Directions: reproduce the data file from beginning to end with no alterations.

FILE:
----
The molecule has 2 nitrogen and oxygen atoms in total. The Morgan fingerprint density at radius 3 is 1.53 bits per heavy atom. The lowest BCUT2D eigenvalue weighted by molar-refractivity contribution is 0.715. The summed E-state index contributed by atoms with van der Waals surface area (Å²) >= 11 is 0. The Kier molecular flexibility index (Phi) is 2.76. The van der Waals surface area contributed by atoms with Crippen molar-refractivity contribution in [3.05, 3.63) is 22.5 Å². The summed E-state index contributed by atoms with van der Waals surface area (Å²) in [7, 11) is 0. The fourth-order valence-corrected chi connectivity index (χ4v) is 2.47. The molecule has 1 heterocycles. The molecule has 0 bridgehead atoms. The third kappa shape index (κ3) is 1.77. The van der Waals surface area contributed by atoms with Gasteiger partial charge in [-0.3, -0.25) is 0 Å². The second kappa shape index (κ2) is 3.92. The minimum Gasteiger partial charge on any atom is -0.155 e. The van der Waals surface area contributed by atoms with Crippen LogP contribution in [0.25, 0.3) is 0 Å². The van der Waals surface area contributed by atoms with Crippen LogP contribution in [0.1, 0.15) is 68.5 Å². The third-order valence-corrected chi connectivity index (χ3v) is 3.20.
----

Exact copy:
The molecule has 2 nitrogen and oxygen atoms in total. The Morgan fingerprint density at radius 3 is 1.53 bits per heavy atom. The lowest BCUT2D eigenvalue weighted by molar-refractivity contribution is 0.715. The summed E-state index contributed by atoms with van der Waals surface area (Å²) >= 11 is 0. The Kier molecular flexibility index (Phi) is 2.76. The van der Waals surface area contributed by atoms with Crippen molar-refractivity contribution in [3.05, 3.63) is 22.5 Å². The summed E-state index contributed by atoms with van der Waals surface area (Å²) in [7, 11) is 0. The fourth-order valence-corrected chi connectivity index (χ4v) is 2.47. The molecule has 1 heterocycles. The molecule has 0 bridgehead atoms. The third kappa shape index (κ3) is 1.77. The van der Waals surface area contributed by atoms with Gasteiger partial charge in [-0.3, -0.25) is 0 Å². The second kappa shape index (κ2) is 3.92. The minimum Gasteiger partial charge on any atom is -0.155 e. The van der Waals surface area contributed by atoms with Crippen LogP contribution in [0.25, 0.3) is 0 Å². The van der Waals surface area contributed by atoms with Crippen LogP contribution in [0.1, 0.15) is 68.5 Å². The third-order valence-corrected chi connectivity index (χ3v) is 3.20.